4 Step Guide for First Time Home Buyers in Canada

Although it’s never too late to crunch the numbers for your first home, you’ll be in a much better position financially if you investigate the money side of owning a home before you go to your first viewing. Doing your financial homework before you’re ready to buy – even a couple of years before – can save you significant money and stress in the home buying process.

1. How much mortgage can I afford?

This is the key element to your financial calculations, and it’s not as straightforward to work out as it may at first seem. The general rule of thumb was that you could borrow up to five or six times of your gross annual income for a mortgage with your payments being less than 32% of your gross monthly income [1].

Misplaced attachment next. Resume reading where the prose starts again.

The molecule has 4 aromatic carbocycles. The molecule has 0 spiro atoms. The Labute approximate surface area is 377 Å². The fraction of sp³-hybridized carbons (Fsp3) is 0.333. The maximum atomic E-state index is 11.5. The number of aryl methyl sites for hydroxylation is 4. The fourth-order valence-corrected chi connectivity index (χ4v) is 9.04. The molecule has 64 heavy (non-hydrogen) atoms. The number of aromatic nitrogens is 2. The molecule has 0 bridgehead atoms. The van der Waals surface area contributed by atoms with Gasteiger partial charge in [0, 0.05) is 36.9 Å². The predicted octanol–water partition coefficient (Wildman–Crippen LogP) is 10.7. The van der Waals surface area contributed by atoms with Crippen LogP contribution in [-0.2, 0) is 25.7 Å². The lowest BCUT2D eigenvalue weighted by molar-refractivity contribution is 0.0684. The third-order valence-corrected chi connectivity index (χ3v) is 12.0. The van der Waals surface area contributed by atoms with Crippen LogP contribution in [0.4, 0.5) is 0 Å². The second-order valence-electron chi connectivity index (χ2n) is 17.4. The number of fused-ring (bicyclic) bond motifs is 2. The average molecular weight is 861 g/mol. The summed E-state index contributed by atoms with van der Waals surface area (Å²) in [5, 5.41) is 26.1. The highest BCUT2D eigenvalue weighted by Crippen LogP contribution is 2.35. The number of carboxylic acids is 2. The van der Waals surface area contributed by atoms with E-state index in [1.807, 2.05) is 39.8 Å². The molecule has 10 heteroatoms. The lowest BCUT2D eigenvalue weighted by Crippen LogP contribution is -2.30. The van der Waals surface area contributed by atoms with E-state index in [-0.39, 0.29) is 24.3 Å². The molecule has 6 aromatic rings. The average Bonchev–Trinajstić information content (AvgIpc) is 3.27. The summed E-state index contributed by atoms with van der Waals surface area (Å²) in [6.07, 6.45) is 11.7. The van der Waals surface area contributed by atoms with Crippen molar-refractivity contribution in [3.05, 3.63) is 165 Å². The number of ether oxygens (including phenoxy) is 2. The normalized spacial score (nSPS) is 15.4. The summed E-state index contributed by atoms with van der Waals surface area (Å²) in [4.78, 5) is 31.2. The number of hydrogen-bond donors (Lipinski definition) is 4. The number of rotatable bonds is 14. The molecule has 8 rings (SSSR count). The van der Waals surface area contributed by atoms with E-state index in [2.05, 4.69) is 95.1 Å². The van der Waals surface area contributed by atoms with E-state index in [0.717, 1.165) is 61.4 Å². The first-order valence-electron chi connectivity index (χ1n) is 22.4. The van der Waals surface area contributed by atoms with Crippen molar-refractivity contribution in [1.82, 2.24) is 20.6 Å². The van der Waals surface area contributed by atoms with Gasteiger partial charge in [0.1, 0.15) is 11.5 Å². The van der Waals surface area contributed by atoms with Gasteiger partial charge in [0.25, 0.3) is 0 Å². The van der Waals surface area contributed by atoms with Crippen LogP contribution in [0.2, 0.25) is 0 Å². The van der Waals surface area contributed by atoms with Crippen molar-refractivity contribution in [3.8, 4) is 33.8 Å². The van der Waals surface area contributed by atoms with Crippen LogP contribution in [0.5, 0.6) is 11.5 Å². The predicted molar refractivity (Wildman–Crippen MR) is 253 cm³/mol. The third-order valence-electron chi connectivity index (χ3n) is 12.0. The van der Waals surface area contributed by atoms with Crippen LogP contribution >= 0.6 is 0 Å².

However, the Canada Mortgage and Housing Corporation (CMHC) introduced a mortgage stress test in 2018 that changed the limit on the amount you can borrow [2]. The purpose of this regulation was to prepare homebuyers for a possible rise in the interest rate considering that the current rates are some of the lowest ones in Canadian history. Anyone applying for a new mortgage must be able to afford their mortgage payments if the interest rate goes up – the test used is the higher of the mortgage rate they qualify for plus 2% or the Bank of Canada 5-year fixed-term rate. The outcome of the stress test calculations is that you may only be able to borrow less than 5 times your gross income. Understanding how much mortgage you can afford is the first step in the home buying process.